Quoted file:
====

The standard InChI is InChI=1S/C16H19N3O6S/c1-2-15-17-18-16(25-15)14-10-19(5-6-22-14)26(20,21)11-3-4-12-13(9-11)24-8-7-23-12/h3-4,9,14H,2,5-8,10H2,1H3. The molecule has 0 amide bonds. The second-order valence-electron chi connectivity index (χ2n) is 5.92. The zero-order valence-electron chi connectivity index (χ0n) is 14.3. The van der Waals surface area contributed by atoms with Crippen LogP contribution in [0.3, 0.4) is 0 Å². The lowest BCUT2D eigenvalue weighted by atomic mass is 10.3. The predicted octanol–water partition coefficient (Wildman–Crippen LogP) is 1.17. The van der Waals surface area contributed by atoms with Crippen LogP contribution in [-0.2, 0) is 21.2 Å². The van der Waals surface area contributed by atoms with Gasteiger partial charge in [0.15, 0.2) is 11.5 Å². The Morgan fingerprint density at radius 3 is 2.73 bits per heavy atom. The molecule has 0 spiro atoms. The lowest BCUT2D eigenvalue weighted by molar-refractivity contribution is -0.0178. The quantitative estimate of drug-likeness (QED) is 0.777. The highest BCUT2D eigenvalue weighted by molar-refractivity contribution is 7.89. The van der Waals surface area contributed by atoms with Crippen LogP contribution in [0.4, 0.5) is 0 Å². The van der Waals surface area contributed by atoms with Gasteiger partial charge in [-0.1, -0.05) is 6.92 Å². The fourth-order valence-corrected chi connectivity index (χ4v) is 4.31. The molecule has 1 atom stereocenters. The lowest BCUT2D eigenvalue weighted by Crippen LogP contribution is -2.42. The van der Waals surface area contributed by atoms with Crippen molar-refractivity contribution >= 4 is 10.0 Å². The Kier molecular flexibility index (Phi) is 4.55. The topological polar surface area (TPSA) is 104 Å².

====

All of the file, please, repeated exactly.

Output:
The standard InChI is InChI=1S/C16H19N3O6S/c1-2-15-17-18-16(25-15)14-10-19(5-6-22-14)26(20,21)11-3-4-12-13(9-11)24-8-7-23-12/h3-4,9,14H,2,5-8,10H2,1H3. The molecule has 0 amide bonds. The second-order valence-electron chi connectivity index (χ2n) is 5.92. The zero-order valence-electron chi connectivity index (χ0n) is 14.3. The van der Waals surface area contributed by atoms with Crippen LogP contribution in [0.3, 0.4) is 0 Å². The lowest BCUT2D eigenvalue weighted by atomic mass is 10.3. The predicted octanol–water partition coefficient (Wildman–Crippen LogP) is 1.17. The van der Waals surface area contributed by atoms with Crippen LogP contribution in [-0.2, 0) is 21.2 Å². The van der Waals surface area contributed by atoms with Gasteiger partial charge in [0.15, 0.2) is 11.5 Å². The Morgan fingerprint density at radius 3 is 2.73 bits per heavy atom. The molecule has 0 spiro atoms. The lowest BCUT2D eigenvalue weighted by molar-refractivity contribution is -0.0178. The quantitative estimate of drug-likeness (QED) is 0.777. The highest BCUT2D eigenvalue weighted by molar-refractivity contribution is 7.89. The van der Waals surface area contributed by atoms with Crippen LogP contribution in [0.4, 0.5) is 0 Å². The van der Waals surface area contributed by atoms with Gasteiger partial charge in [-0.1, -0.05) is 6.92 Å². The fourth-order valence-corrected chi connectivity index (χ4v) is 4.31. The molecule has 1 atom stereocenters. The lowest BCUT2D eigenvalue weighted by Crippen LogP contribution is -2.42. The van der Waals surface area contributed by atoms with Crippen molar-refractivity contribution >= 4 is 10.0 Å². The Kier molecular flexibility index (Phi) is 4.55. The topological polar surface area (TPSA) is 104 Å².